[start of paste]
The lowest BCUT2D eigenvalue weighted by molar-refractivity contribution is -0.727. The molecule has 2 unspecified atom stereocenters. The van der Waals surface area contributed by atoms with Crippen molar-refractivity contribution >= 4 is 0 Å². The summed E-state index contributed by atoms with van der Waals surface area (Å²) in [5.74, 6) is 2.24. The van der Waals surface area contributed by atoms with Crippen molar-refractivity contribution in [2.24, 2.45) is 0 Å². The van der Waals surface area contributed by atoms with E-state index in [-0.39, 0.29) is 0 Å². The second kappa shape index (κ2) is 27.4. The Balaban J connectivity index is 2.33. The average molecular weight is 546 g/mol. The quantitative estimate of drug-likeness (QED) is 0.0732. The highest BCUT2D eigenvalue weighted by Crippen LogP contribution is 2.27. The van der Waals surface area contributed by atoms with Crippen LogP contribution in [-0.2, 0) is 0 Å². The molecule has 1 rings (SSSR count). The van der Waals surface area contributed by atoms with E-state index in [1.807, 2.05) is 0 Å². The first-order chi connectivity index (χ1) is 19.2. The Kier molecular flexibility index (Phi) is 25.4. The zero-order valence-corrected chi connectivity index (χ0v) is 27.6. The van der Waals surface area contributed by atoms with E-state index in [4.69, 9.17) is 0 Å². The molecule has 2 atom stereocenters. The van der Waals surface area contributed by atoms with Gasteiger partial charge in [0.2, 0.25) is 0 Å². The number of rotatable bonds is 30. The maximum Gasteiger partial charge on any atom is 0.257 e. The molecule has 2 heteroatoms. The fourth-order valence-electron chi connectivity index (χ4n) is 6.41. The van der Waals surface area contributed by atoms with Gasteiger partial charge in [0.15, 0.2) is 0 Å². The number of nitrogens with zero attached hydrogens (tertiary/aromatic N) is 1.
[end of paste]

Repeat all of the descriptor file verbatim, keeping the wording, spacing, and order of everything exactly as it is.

The lowest BCUT2D eigenvalue weighted by molar-refractivity contribution is -0.727. The molecule has 2 unspecified atom stereocenters. The van der Waals surface area contributed by atoms with Crippen molar-refractivity contribution >= 4 is 0 Å². The summed E-state index contributed by atoms with van der Waals surface area (Å²) in [5.74, 6) is 2.24. The van der Waals surface area contributed by atoms with Crippen molar-refractivity contribution in [2.24, 2.45) is 0 Å². The van der Waals surface area contributed by atoms with E-state index in [-0.39, 0.29) is 0 Å². The second kappa shape index (κ2) is 27.4. The Balaban J connectivity index is 2.33. The average molecular weight is 546 g/mol. The quantitative estimate of drug-likeness (QED) is 0.0732. The highest BCUT2D eigenvalue weighted by Crippen LogP contribution is 2.27. The van der Waals surface area contributed by atoms with Crippen LogP contribution in [-0.2, 0) is 0 Å². The molecule has 1 rings (SSSR count). The van der Waals surface area contributed by atoms with E-state index in [1.807, 2.05) is 0 Å². The first-order chi connectivity index (χ1) is 19.2. The Kier molecular flexibility index (Phi) is 25.4. The zero-order valence-corrected chi connectivity index (χ0v) is 27.6. The van der Waals surface area contributed by atoms with E-state index in [4.69, 9.17) is 0 Å². The molecule has 2 atom stereocenters. The van der Waals surface area contributed by atoms with Gasteiger partial charge in [0.2, 0.25) is 0 Å². The number of rotatable bonds is 30. The maximum Gasteiger partial charge on any atom is 0.257 e. The molecule has 2 heteroatoms. The fourth-order valence-electron chi connectivity index (χ4n) is 6.41. The van der Waals surface area contributed by atoms with Gasteiger partial charge in [0.15, 0.2) is 0 Å². The number of nitrogens with zero attached hydrogens (tertiary/aromatic N) is 1.